Pinnacle sues another Prager over Arlington office campus debts

Bank sued real estate investor Shulamit Prager and Liberty Centerpoint, an LLC managed by Opal Holdings

Pinnacle Bank New Lawsuit Against Prager in Arlington
The Centerpoint office park in Arlington, TX (TXRE Properties)

There’s another lawsuit in North Texas between Pinnacle and a Prager.

Pinnacle Bank sued Opal Holdings principal Shulamit Prager and Liberty Centerpoint, an LLC managed by Opal. The bank is seeking millions of dollars in allegedly unpaid debt tied to Centerpoint office park in Arlington. 

The case comes on the heels of separate litigation in which Pinnacle accused Shulamit Prager’s husband, Opal principal Shaya Prager, of lying to the bank to obtain a loan on Burnett Plaza, the tallest tower in Fort Worth. In that suit, Pinnacle claims Shaya Prager secretly controlled the landlord and ground lessee at the building while representing to the bank that they were unrelated entities. 

In the suit naming Shulamit Prager, Pinnacle claims it is still owed money from the $40 million loan it extended against Liberty Centerpoint’s ground lease on Centerpoint office complex in 2021. In May, Pinnacle bought the leasehold interest at the four-building, 450,000-square-foot office park at a foreclosure auction. It won with a $30 million credit bid.

Pinnacle claims it is still owed $7.28 million in unpaid principal, not counting interest and fees, on the buildings at 2401 East Randol Mill Road, and 600, 616 and 624 Six Flags Drive in Arlington. The office campus is about 90 percent occupied.

Israel Dahan, an attorney for Shaya Prager, Shulamit Prager, and several of their corporate entities, denied the charges in both cases. 

“We don’t believe this was a proper foreclosure,” he said of the Arlington case. 

While he has yet to file a response to that lawsuit, Dahan said Prager denies there was ever a default on the loan and disputes the nature of the foreclosure. Pinnacle claims Liberty missed a monthly payment, failed to meet a required debt coverage ratio and did not maintain all of its operating accounts with Pinnacle. 

Dahan also said previous reports that Pinnacle now controls the building are mistaken, as it foreclosed on the leasehold interest, not the building itself. Public records show that the office park itself still belongs to Arlington Port LLC, the landlord entity. 

Indeed, any confusion, and the separation of the building from the leasehold, is possible because Centerpoint office park has a ground-lease agreement that established a landlord and a tenant. 

As was the case at Burnett Plaza, both entities have tenuous, if not explicit, connections to Opal Holdings. The landlord, Arlington Port LLC, traces to Katherine and Stephanie Cartagena. Katherine Cartagena is a frequent business partner of Shaya Prager’s in his Chicago deals. Meanwhile, Shulamit Prager and Avrohom Prager — another name for Shaya Prager — have signed documents on behalf of the tenant entity, Liberty Centerpoint LLC. 

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Shulamit Prager does not appear on Opal’s website as an employee, but in an unrelated New York lawsuit, Shaya Prager said she is a principal and co-owner of the company.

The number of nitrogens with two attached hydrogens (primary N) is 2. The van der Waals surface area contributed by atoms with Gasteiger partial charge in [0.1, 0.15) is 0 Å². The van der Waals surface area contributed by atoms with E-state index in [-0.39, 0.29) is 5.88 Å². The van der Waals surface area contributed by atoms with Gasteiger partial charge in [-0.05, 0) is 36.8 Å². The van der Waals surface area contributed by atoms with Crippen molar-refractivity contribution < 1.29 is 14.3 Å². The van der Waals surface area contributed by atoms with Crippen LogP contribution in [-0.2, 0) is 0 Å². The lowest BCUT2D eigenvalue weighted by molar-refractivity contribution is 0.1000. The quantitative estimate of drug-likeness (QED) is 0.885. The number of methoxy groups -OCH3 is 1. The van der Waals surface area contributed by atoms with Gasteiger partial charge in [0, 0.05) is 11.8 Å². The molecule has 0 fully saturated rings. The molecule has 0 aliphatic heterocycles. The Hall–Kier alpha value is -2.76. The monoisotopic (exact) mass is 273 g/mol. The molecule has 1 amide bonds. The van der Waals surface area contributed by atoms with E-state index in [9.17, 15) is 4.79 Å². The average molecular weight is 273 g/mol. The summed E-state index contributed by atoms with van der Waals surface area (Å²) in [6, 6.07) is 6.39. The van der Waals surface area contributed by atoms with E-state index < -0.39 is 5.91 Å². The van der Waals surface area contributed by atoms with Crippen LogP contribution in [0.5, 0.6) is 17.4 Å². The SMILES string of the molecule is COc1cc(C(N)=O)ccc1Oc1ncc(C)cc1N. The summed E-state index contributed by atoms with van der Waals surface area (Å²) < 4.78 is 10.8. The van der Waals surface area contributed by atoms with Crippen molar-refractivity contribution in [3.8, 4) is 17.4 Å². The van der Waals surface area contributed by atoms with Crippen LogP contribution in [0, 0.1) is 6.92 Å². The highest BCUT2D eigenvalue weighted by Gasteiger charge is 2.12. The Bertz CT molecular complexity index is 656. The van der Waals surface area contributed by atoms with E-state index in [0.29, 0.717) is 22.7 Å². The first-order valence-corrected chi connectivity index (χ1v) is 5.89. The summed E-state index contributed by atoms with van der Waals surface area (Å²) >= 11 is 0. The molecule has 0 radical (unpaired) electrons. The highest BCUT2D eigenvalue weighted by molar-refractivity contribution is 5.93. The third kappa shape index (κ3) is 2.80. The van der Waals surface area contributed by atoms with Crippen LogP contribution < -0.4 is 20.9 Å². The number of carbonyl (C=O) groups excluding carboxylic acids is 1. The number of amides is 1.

In several records, Liberty Centerpoint lists as its address Opal Holdings’ New York City office. On the Texas Secretary of State’s corporate entity database, both Liberty Centerpoint and Arlington Port list addresses at 212 2nd Street in Lakewood, New Jersey. Meanwhile, loan documents list Liberty Centerpoint LLC as care of Opal Holdings, and provide Opal’s New York City office as the address for all correspondence

An attorney for Pinnacle declined to comment on the suit. 

The financing on Centerpoint also mirrors Burnett Plaza’s, in that the landlord and tenant entities have, together, taken out loans worth more than 100 percent of the value of the building. The landlord entity, Arlington Port, bought the park for $68.9 million, according to deed records. Yet, the landlord and tenant entities have taken loans against the property and the ground lease of at least $74.5 million. 

At present valuations, the four buildings are worth just over $45 million, according to the Tarrant Appraisal District.

The loans are part of a credit tenant financing, which borrowers can usually only obtain with ultra-high-quality tenants in place, like government agencies or Fortune 500 companies. Due to the high creditworthiness of these tenants, loan-to-value ratios on CTF deals can go up to 100 percent. 

In the same fashion as the Burnett Plaza loans, Opal’s entities broke the financing into three series of loans, with UMB Bank as trustee. At both developments, the tenant entities took mezzanine debt from Pinnacle Bank. 

Pinnacle has claimed Shaya Prager committed fraud by representing to it that the landlord and tenant entities at Burnett Plaza were not affiliates, when in fact they were.

In response, Dahan pointed to the loan agreement, which defines affiliation to mean that an entity has control over the decisions of another. He said that is not the case with the Burnett Plaza landlord and tenant entities, even though some investors own pieces of both, and both appear to trace to Opal Holdings or its members, which would constitute affiliation in a colloquial sense.

“In the ground lease, specifically, the bank acknowledged that they knew there was potentially some common ownership,” Dahan said. “But ownership and control are two different things.”

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